Avi Vantage License Management
Avi Vantage software requires a license to enable and utilize the available load balancing features. This article lists the Avi Vantage license types and describes how to obtain, add, and manage them.
The license types available prior to Avi Vantage 20.1.1 release are mentioned in the License Types section of License Types.
Starting with Avi Vantage release 20.1.1, the (Enterprise edition license) new license enforcement model enables product enhancement to incorporate unified licensing around Service Cores.
The Enterprise edition license is solely based on the Service Core.
Upon upgrade to Avi Vantage release 20.1.1, the licenses prior to Avi Vantage release 20.1.1 are converted to Service Core licenses.
Use the following table to understand how the various license types are converted to the Enterprise Edition licenses.
|License prior to Avi Vantage 20.1.1 (1 unit)||Corresponding Service Core License|
Depending on the configuration of Avi Vantage, the appropriate number of Service Cores are used to license Service Engines.
The configuration depends on the following parameters, which are explained in the later sections of this article:
- Bandwidth restriction
- Per-app mode
- Virtual Machines parameters
- Bare-metal parameters
- Cloud-specific configuration
The license is downloaded from the Avi web portal and is administered centrally by Avi Controller to all Service Engines. Avi Controller does not consume any license; but Service Engines consumes a license.
The new license edition enables the followings:
- Aligns Avi Vantage with VMware price list
- Simplifies commercial model
- Provides flexibility – Same Service Core license can be used on any ecosystems and using any configurations.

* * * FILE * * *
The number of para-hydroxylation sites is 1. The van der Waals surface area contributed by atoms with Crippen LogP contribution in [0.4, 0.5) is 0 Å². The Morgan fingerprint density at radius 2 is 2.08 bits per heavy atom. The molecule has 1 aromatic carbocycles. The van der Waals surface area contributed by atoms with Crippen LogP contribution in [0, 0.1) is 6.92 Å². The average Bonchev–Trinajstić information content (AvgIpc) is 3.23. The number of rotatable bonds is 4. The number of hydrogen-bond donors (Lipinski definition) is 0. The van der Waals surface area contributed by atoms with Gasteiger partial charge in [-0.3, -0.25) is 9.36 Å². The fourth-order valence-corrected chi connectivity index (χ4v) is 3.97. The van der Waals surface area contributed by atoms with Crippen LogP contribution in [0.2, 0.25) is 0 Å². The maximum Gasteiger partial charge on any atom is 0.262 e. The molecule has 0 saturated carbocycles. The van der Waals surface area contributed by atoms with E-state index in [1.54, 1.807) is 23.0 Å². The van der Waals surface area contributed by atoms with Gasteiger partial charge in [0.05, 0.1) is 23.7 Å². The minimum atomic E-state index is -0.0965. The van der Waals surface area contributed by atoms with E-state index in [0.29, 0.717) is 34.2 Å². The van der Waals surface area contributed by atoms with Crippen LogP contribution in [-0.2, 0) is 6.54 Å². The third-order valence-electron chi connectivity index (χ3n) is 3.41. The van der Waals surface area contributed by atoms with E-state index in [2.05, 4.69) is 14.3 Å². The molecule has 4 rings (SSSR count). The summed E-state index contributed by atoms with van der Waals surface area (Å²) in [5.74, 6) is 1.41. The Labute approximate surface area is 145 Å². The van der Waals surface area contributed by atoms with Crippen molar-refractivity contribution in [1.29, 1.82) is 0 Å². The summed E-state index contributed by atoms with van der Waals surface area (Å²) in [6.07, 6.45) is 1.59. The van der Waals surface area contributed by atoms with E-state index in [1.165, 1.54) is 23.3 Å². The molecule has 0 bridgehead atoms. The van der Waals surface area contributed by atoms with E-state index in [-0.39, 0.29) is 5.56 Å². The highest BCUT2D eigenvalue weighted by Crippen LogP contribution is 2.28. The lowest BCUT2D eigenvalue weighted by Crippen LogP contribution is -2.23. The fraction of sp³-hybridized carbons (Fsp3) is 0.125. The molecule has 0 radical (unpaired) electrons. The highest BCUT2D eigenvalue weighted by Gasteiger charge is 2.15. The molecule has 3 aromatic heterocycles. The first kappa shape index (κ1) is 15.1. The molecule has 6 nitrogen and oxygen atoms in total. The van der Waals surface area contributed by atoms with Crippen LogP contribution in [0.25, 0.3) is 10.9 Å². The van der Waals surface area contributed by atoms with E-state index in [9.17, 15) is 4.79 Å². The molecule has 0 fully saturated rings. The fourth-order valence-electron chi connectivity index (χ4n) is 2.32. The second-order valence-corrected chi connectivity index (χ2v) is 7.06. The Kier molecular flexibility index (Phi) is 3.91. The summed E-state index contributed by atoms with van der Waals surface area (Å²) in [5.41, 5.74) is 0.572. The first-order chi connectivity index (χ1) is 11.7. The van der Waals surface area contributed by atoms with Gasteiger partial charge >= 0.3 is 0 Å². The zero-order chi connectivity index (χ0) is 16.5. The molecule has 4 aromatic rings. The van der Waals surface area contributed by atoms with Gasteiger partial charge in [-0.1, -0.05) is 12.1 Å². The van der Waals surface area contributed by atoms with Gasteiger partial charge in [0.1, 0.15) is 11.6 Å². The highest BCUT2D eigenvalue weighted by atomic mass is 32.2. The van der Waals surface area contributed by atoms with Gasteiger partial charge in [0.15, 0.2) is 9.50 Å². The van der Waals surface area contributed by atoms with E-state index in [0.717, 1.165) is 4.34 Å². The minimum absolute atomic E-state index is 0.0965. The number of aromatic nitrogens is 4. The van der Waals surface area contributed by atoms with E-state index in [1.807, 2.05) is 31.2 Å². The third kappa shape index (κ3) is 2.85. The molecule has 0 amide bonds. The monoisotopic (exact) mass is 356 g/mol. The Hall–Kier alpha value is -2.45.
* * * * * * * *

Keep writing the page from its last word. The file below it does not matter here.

- Simplifies reporting and projection
Enterprise Edition License
Avi Vantage release 20.1.1 supports the Enterprise edition license only.
It is a fully-featured Avi Vantage license, which includes load balancing, GSLB, WAF, and all other features available on Avi Vantage.
Note: Starting with Avi Vantage release 20.1.1, the future-dated license is not supported.
Obtaining an Avi Vantage License
Avi Vantage licenses can be downloaded by authorized persons from the VMware Customer Connect software downloads page or obtained by contacting the Avi sales team. To activate a license, you must first add the license to the Avi Controller.
Adding a New License
You can add a new license using one of the following options:
Using VMware Serial Key
After adding a 25-character VMware serial key, the system will display information about the license, such as start date, expiry date, resource count, and so on, available in the Avi Controller’s license list.
Using Avi Vantage License File
After obtaining a license from Avi Networks, you can activate the license by adding it to the Avi Controller.
- Log on to the web interface and navigate to Administration > Settings > Licensing.
- Click on Upload from Computer and navigate to the file.
- After the license file is uploaded, the new license appears in the Avi Controller's license list. The system displays information about the license, including the start date and expiration date.
Divide or Combine Licenses
You can divide or combine VMware serial key licenses by following How to Divide or Combine License Keys guide.
Note: If you are using old Avi generated YAML based licenses, contact your account team or VMware support.
Various Parameters and Configuration Impacting License Consumption
The followings are the configuration and various parameters which impact Enterprise edition license allocation: